Publication Type:Journal Article
Source:Studies in Conservation, Volume 59, Number 3, p.194-201 (2014)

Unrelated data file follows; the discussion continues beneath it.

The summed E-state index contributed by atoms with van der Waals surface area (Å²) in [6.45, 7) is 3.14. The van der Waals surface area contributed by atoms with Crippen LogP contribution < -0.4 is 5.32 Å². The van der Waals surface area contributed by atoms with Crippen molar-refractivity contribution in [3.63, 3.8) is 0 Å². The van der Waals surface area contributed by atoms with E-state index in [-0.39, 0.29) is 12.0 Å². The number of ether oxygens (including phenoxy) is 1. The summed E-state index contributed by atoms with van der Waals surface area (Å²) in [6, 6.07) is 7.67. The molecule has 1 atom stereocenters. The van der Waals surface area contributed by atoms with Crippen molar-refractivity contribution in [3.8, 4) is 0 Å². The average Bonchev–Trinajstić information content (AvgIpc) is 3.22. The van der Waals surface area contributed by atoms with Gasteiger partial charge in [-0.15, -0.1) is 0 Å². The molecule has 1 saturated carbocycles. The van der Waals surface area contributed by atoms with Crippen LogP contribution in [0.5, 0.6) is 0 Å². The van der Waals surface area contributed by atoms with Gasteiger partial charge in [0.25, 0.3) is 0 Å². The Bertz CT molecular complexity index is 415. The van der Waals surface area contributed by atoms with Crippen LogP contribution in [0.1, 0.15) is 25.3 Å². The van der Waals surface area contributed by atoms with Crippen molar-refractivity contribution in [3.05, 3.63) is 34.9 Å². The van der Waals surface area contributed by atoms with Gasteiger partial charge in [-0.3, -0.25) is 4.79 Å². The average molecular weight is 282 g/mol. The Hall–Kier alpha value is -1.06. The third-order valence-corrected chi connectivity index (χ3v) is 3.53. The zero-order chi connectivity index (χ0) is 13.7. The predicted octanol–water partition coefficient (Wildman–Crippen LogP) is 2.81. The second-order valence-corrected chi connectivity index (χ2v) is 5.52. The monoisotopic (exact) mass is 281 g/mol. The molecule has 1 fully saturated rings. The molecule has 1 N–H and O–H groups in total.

The effectiveness of two non-reducing sugars, both analogues of sucrose, to conserve degraded waterlogged wood was examined. The two sugars examined are trehalose and sucralose, both stable and relatively unreactive. The ability of these sugars to conserve a series of degraded tongue depressors was measured by determining the anti-shrink efficiency of each at various concentrations and comparing them to sucrose. The findings of this study indicate that both sucralose and trehalose may be effective conservation treatments for waterlogged archaeological wood and that at moderate concentrations the performance of both is comparable to sucrose. However, sucralose has a lower solubility, and concentrations higher than 60% w/v were not examined, whereas concentrations of up to 100% w/v of trehalose were studied. At these higher concentrations trehalose performed as well, if not better than sucrose, although there were crystalline deposits on the wood surface at these higher concentrations. With modifications and careful control, both of these sugars may be suitable conservation alternatives to sucrose due to their long-term stability and resistance to hydrolysis.